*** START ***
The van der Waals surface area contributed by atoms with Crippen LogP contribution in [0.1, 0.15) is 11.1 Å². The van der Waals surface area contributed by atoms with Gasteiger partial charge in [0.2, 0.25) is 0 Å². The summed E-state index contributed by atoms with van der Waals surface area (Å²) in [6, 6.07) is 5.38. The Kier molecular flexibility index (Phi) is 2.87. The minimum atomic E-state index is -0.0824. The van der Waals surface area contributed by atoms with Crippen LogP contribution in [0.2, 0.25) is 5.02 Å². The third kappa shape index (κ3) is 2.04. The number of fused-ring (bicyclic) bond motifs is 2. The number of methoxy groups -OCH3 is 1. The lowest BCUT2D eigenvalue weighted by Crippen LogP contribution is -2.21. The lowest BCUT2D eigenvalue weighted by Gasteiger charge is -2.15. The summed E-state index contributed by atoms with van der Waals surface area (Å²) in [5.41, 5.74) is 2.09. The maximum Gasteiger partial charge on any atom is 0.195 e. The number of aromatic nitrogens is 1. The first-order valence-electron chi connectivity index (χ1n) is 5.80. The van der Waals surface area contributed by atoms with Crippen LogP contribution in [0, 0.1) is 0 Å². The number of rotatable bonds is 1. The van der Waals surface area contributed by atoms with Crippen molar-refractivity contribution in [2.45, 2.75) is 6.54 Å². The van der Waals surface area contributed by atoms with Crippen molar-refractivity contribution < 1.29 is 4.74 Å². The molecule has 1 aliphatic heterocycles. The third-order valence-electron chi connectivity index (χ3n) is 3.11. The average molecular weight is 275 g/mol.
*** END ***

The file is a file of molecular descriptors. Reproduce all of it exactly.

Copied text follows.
The van der Waals surface area contributed by atoms with Crippen LogP contribution in [0.1, 0.15) is 11.1 Å². The van der Waals surface area contributed by atoms with Gasteiger partial charge in [0.2, 0.25) is 0 Å². The summed E-state index contributed by atoms with van der Waals surface area (Å²) in [6, 6.07) is 5.38. The Kier molecular flexibility index (Phi) is 2.87. The minimum atomic E-state index is -0.0824. The van der Waals surface area contributed by atoms with Crippen LogP contribution in [0.2, 0.25) is 5.02 Å². The third kappa shape index (κ3) is 2.04. The number of fused-ring (bicyclic) bond motifs is 2. The number of methoxy groups -OCH3 is 1. The lowest BCUT2D eigenvalue weighted by Crippen LogP contribution is -2.21. The lowest BCUT2D eigenvalue weighted by Gasteiger charge is -2.15. The summed E-state index contributed by atoms with van der Waals surface area (Å²) in [5.41, 5.74) is 2.09. The maximum Gasteiger partial charge on any atom is 0.195 e. The number of aromatic nitrogens is 1. The first-order valence-electron chi connectivity index (χ1n) is 5.80. The van der Waals surface area contributed by atoms with Crippen LogP contribution in [0, 0.1) is 0 Å². The number of rotatable bonds is 1. The van der Waals surface area contributed by atoms with Crippen molar-refractivity contribution in [2.45, 2.75) is 6.54 Å². The van der Waals surface area contributed by atoms with Crippen molar-refractivity contribution < 1.29 is 4.74 Å². The molecule has 1 aliphatic heterocycles. The third-order valence-electron chi connectivity index (χ3n) is 3.11. The average molecular weight is 275 g/mol.